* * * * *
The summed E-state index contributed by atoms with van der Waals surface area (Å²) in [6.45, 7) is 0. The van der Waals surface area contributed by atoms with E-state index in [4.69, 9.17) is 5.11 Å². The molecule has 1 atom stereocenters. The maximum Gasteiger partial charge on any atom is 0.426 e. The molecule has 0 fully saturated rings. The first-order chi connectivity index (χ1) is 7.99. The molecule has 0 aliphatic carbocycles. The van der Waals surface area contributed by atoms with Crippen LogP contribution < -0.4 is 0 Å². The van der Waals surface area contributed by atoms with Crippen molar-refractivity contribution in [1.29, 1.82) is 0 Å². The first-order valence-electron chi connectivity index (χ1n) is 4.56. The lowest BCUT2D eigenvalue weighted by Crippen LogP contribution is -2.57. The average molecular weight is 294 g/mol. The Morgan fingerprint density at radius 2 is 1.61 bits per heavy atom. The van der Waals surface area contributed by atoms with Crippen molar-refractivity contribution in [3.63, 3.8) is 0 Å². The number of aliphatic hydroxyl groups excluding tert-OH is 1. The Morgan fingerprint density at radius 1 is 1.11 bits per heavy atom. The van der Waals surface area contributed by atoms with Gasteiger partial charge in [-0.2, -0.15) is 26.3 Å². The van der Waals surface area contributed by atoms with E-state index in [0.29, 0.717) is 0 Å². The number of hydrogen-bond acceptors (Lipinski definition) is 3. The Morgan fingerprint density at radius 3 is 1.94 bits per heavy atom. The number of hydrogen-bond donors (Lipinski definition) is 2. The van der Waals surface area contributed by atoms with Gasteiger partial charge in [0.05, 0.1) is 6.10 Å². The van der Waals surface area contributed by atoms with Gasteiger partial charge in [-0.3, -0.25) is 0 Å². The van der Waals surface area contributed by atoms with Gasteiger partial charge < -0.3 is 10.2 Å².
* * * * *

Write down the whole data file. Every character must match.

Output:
The summed E-state index contributed by atoms with van der Waals surface area (Å²) in [6.45, 7) is 0. The van der Waals surface area contributed by atoms with E-state index in [4.69, 9.17) is 5.11 Å². The molecule has 1 atom stereocenters. The maximum Gasteiger partial charge on any atom is 0.426 e. The molecule has 0 fully saturated rings. The first-order chi connectivity index (χ1) is 7.99. The molecule has 0 aliphatic carbocycles. The van der Waals surface area contributed by atoms with Crippen LogP contribution < -0.4 is 0 Å². The van der Waals surface area contributed by atoms with Crippen molar-refractivity contribution in [1.29, 1.82) is 0 Å². The first-order valence-electron chi connectivity index (χ1n) is 4.56. The lowest BCUT2D eigenvalue weighted by Crippen LogP contribution is -2.57. The average molecular weight is 294 g/mol. The Morgan fingerprint density at radius 2 is 1.61 bits per heavy atom. The van der Waals surface area contributed by atoms with Crippen molar-refractivity contribution in [3.63, 3.8) is 0 Å². The number of aliphatic hydroxyl groups excluding tert-OH is 1. The Morgan fingerprint density at radius 1 is 1.11 bits per heavy atom. The van der Waals surface area contributed by atoms with Gasteiger partial charge in [-0.2, -0.15) is 26.3 Å². The van der Waals surface area contributed by atoms with E-state index in [0.29, 0.717) is 0 Å². The number of hydrogen-bond acceptors (Lipinski definition) is 3. The Morgan fingerprint density at radius 3 is 1.94 bits per heavy atom. The number of hydrogen-bond donors (Lipinski definition) is 2. The van der Waals surface area contributed by atoms with Gasteiger partial charge in [0.05, 0.1) is 6.10 Å². The van der Waals surface area contributed by atoms with Gasteiger partial charge in [-0.3, -0.25) is 0 Å². The van der Waals surface area contributed by atoms with Gasteiger partial charge < -0.3 is 10.2 Å².